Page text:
Tuesday, September 21, 2010

Different with Film

Digital images always feel different from film. Regardless of the quality of a digital set up or post editing technique, the end result varies from that of an equivalent film rig. It's not a bad thing or a good thing.

This inherent difference sparked my curiosity. A few months ago I started taking a Polaroid Image Pro along with me on my excursions. Stockpiling film from eBay and Craigslist, I took photos much more intentionally than I would with my 5d Mark II. Instead of firing away like Stallone in the latest installment of Rambo, I took my time composing my shots and waited for the light. Here are some of my favorite shots from the last few months.

A Houston Astros tattoo in Williamsburg.

Clouds rolling in on Mt. Hood, Oregon.

A mouse trap in Bala Cynwyd, Pennsylvania.

Tim daydreaming on a hike.

Ripping open a pack of film and gingerly putting it into your camera can not be replicated by stuffing a 16 gig flash card into a port of a DSLR.

Vans in Wiliamsburg.

A view of Mt. Hood from Mt Hood Meadows Ski Resort.
Different towers on the Williamsburg waterfront.

A 1953 Willys Jeep in Mosier, Oregon.

A farm trailer in Vermont.

Patrick in the Upper West Side.

A bull in Washougal, Washington.

Edge in Chelsea.

The first pumpkins of fall in New Hampshire.

An ode to my friend Mikael, Passport To Trespass; My 5d Mark II, Filson x Levi's Jacket, and some Spectra film on Mt Hood, Oregon.

Desert in the West Village.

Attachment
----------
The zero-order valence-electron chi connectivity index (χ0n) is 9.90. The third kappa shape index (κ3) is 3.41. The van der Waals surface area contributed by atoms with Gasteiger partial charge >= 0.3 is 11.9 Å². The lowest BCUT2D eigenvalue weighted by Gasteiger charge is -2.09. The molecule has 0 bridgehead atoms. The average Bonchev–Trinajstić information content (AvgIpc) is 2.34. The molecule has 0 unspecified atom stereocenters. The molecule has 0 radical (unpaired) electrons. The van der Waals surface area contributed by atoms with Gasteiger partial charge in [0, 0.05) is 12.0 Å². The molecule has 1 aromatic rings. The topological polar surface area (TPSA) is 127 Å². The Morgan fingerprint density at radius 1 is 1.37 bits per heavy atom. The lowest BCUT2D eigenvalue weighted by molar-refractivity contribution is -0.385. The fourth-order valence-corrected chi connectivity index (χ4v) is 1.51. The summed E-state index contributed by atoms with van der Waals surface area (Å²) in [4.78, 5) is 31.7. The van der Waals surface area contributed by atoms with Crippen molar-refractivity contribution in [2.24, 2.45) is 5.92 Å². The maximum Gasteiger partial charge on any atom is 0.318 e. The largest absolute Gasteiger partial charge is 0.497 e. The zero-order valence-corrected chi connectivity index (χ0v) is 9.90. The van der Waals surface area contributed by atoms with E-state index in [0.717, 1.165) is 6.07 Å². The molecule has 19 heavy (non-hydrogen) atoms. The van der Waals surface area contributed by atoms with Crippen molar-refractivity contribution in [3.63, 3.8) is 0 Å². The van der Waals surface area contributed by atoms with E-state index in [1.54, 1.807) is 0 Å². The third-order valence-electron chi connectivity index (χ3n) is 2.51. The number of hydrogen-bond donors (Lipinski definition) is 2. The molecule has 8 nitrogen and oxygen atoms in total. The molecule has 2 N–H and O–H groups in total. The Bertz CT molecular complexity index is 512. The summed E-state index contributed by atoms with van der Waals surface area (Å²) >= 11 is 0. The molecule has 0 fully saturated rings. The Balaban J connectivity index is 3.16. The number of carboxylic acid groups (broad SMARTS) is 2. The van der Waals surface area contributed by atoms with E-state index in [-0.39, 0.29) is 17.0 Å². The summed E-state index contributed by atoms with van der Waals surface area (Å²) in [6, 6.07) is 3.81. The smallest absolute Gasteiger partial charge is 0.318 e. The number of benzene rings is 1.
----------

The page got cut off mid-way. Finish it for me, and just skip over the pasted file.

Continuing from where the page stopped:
Train tracks near Hanover, New Hampshire.

I am not picking favorites between digital and film, just enjoying both. Staying curious, all the while enjoying the process of photography.


Anonymous said...

they really give a completely different feel than digital picutres. I especially like the photo with the train tracks, it looks so dreamy!

Foster Huntington said...

i like that one a lot. i took it on a rainy september evening in new hampshire. it felt like fall and was very misty,

tintin said...

Check out Saul Leiter here-


He'd buy expired film and shoot it for the color shifts. I've got about 12 rolls of Kodachrome that are between 10-15 years old and have yet to be developed. I better giddy up before that ain't an option.

Foster Huntington said...

develop that shit.

that website is amazing. thank you for shairing.

Ryan Tatar said...

I REALLY like these... Polaroids are the best... Well done.

Ryan Tatar said...

Here are a few polaroids (type 100) I have been taking off Highway 1 in Big Sur over the past few months.


Georgie said...

I agree, dreamy is such a good word to describe these photos.

Foster Huntington said...

your photos and blog is fucking amazing. Very inspiring. it makes me want to drop everything and go shredding. thank you for the kind words,

Allison said...

Wonderful shots.